DIY Tesla Model S / Chevrolet Volt Mashup Results In 1,000 HP Setup – Video

JUL 24 2016 BY MARK KANE 24

Jason Hughes’ all-electric vehicles project moves forward with his two Tesla Model S drive units.

Jason Hughes: Tesla Model S - Motor and rear clip working in workshop

Jason Hughes: Tesla Model S – Motor and rear clip working in workshop

The motors have now become operational and will combined with a couple first generation Chevrolet Volt battery packs.

More about the project and upcoming 1,000 hp electric car to be presented at the 3000ev.com (and skie.net).

Tesla Model S – Motor and rear clip working in workshop

Unedited, single take, just got this stuff hooked up 5 minutes before filming. Hooked my latest custom control board to the motor, let it do it’s initial thing, and presto. Works perfectly. 🙂

Good thing I’ve got some safety coded into the controller so that it won’t go from D to R at high speeds… that would have been bad… as in, the motor probably would have flipped. haha.

Have to charge my Volt battery back up now, though… too much messing around.”

source: Jason Hughes

Categories: Chevrolet, Tesla, Videos

Tags: , ,

Leave a Reply

24 Comments on "DIY Tesla Model S / Chevrolet Volt Mashup Results In 1,000 HP Setup – Video"

newest oldest most voted

Yeeha! Hello Hot Rod magazine!? Are you scoping this out?

Nice! Here’s a link to more info.

http://electrek.co/2016/07/21/tesla-hacker-1000hp-electric-car-tesla-drivetrain-chevy-volt-batteries/

“2 Chevy Volt battery packs supported by 6 Tesla battery modules”

Volt are about 440 lb each, so two would be 880 lb if used as is. Not sure how much six Tesla modules will weigh (30 kWh total), probably 440 lb? Then total will be close to close to 1300 lb just for the batteries. That’s roughly similar to S85 battery weight, yet this will have almost 400 HP more than Ludicrous!

“Volt packs can do close to 20C discharge without issue, which is why he is using them and not only the Tesla modules.”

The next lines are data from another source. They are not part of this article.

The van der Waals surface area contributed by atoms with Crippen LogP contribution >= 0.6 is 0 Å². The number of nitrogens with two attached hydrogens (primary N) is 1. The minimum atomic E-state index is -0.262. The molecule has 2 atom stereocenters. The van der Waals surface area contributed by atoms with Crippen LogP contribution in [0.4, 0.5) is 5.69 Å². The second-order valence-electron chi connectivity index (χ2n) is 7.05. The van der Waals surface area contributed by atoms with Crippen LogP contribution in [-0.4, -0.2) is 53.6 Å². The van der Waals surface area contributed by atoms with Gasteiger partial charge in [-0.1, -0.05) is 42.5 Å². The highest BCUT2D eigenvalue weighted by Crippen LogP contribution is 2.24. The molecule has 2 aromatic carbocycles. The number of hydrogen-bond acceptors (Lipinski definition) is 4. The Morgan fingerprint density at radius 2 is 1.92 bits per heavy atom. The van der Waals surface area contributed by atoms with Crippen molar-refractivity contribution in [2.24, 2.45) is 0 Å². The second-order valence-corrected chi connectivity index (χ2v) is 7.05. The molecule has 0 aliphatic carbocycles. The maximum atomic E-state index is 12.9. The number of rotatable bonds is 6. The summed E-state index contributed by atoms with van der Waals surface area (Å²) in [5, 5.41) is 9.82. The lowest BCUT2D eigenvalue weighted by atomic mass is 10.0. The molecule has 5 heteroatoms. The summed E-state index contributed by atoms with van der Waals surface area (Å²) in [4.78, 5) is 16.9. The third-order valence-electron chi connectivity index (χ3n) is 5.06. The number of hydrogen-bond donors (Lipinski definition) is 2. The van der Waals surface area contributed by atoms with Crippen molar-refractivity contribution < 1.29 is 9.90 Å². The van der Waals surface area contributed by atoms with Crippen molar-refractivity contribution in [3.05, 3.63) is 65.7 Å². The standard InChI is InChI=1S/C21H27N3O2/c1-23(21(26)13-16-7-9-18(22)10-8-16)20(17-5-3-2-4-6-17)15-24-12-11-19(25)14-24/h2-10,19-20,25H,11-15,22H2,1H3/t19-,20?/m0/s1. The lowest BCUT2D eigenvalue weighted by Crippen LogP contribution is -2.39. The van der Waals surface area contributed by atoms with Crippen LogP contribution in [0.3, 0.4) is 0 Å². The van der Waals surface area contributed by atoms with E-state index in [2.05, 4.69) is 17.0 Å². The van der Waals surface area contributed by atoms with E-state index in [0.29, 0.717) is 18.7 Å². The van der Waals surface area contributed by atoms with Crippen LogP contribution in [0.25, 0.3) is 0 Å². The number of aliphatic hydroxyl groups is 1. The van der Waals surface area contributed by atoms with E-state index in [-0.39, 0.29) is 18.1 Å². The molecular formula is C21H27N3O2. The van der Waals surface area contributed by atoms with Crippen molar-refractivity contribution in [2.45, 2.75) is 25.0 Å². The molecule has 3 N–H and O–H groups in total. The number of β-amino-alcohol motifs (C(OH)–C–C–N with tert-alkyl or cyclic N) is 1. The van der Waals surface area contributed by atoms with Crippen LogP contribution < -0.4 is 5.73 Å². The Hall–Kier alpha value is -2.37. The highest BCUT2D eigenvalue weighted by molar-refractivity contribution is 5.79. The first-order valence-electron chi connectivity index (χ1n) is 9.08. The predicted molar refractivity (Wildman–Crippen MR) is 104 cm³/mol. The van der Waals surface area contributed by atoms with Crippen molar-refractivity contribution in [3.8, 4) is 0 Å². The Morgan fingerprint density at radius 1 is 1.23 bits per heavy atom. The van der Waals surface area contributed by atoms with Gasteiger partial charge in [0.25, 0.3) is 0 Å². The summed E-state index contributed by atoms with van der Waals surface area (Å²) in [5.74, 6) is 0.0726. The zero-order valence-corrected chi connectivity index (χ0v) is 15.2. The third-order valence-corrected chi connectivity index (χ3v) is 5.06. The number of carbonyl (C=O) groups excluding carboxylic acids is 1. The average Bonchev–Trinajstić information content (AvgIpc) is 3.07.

Power density on Volt is pretty spectacular. 20C puts to shame 6C from SparkEV! But then, aren’t they the same cells and similar packing?

I am curious why he kept the Tesla batteries; smaller / lighter weight (better energy density)?

SparkEV quoted from an Electrek article:

“Volt packs can do close to 20C discharge without issue, which is why he is using them and not only the Tesla modules.”

20C ?!?! WOW!

I was wondering why anyone would try to marry a Tesla drive unit with Volt battery packs. That answers that question!

The Volt must have a pretty heavy-duty battery cooling system, huh?

GM has impressed me with their Voltec engineering, and how it has been shown to be so reliable and problem-free over the years, despite its complexity. I’m now even more impressed!

Too bad GM farmed out the Bolt powertrain to LG Electronics.

High performance LiPo pouch cells for fast RC cars and aircraft can deliver well over 60C coninuous and 120C bursts.

The limiting factor with those cells is no longer the chemistry but the cables and the connector tabs where the cables are soldered to the cell – they get too hot and can damage the cell permanently.

I believe GM said the Bolt’s battery chemistry is GM’s. Probably the design, too. LG Chem is doing the cell and pack manufacturing.

You’re claiming that LG Chem, which a very few years ago started advertising a “200 mile battery”, is using GM chemistry for those battery cells; cells which LG is supplying for the Bolt?